Local florists are seeing a surge in business with the ringing in spring trend.

An employee at Foxglove in Provo trims flower stems to create a bouquet. Spring is a busy season for wedding planning, leaving local florists with packed schedules and lots of orders to fulfill. (Peyton Pingree)

Young adults in Provo are familiar with the ring-by-spring phenomenon, encouraging couples to get engaged by the time they finish their last semester of college. As the winter semester at BYU has ended, the beginning spring season sees an influx in wedding planning.

Local florists are one business directly affected by this cultural trend.

Corinne Smith is the manager of Campus Floral, BYU’s flower shop located on University Parkway. Since working with Campus Floral for nearly 10 years, Smith has seen firsthand the ring-to-spring effect. The bride’s schedule is key when planning wedding flowers.

Smith said it takes a long time to formulate each order, plan what flowers the bride needs and order the products from wholesalers with enough time to find replacement flowers if the product is not available.

“If the bride isn’t picky, we can do something the same week if we need to,” Smith said. “We’d rather not do that, I’d like to have at least three months notice.”

Smith explained that if a bride comes in on a tight schedule, she is often left with fewer floral options and a more expensive order.

Miriam Housley has owned Foxglove, a flower and gift shop on Center Street, for five years. She shared her thoughts on the “crazy” turnaround during the short window between semesters.

“I feel like in other states the timeline would be horrific. But for us, it’s normal,” Housley said. “We have a lot of people planning a month ahead, which is crazy.”

Housely added that Foxglove is taking extra care to prepare during the spring season.

“We still have days available for consultations,” Housley said. “I plan our weddings well in advance so we know what we have available and we just have more staff for those times.”

Sara Ebert, founder and owner of Pressed Floral in Orem, said her business revolves around the wedding season.

Ebert and the staff at Pressed Floral are also taking steps to stay ahead of the tide of incoming customers.

“The majority of our team was recruited and trained in the last months of the year so they are well trained and ready for a busy season,” she said.

Marketing is another checklist item that Ebert says is vital to preparing for wedding season.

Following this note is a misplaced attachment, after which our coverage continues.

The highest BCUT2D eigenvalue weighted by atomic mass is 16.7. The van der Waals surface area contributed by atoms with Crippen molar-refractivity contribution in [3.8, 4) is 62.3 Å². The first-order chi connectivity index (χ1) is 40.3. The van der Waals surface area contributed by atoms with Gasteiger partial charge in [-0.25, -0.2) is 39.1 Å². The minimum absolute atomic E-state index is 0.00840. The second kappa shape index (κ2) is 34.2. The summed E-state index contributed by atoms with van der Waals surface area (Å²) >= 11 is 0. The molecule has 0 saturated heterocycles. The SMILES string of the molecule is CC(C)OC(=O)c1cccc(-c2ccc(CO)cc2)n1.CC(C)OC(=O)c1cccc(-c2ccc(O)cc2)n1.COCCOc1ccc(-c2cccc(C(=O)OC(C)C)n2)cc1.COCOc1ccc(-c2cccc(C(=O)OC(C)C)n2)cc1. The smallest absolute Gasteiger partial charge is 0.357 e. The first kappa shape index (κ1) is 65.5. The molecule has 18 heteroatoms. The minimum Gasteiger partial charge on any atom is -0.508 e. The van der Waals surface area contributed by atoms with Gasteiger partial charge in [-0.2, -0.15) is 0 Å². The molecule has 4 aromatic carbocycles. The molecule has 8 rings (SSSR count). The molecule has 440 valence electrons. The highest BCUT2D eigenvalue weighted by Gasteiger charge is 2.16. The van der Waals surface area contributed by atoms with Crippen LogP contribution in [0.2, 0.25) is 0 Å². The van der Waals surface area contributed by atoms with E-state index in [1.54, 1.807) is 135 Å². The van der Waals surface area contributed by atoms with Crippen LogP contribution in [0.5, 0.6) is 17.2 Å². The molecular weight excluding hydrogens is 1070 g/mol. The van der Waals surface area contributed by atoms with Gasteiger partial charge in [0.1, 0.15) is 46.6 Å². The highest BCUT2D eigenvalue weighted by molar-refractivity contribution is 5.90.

“We curate a lot of ads so when our brides are on social media planning their weddings, they see our content,” she said.

An employee at Foxglove in Provo arranges flowers to create a bouquet. Spring is a busy season for wedding planning, leaving local florists with packed schedules and lots of orders to fulfill. (Peyton Pingree)

One problem Smith faces is the unrealistic expectations often found through social media.

“Pinterest is great for inspiration. But the reality doesn’t measure up to that inspiration,” she said.

According to Smith, if brides want elaborate flowers for their wedding, they should be prepared for the cost.

A solution to this is what Smith called “floral cheats”. For example, if someone wants peonies in their bouquet but can’t afford the $27 stems, they can replace them with garden roses, a similar but cheaper alternative.

Recent inflation has increased prices for local flower shops.

“What a rose was worth a few years ago compared to what a rose is now is probably up about 30%,” Smith said.

Smith explained that Campus Floral tries to “buy smart” and order flowers directly from flower farms in Ecuador and Colombia, and tries to cut out the middle man that drives up costs. That’s why, Smith said, brides should plan ahead and get their orders in as soon as possible so they have time to order all the flowers they want at a reasonable price.

The hardest part of Smith’s job, she said, is turning away brides during the busy season. Smith advised brides to make booking their flowers a priority — not a back burner — when it comes to wedding planning.

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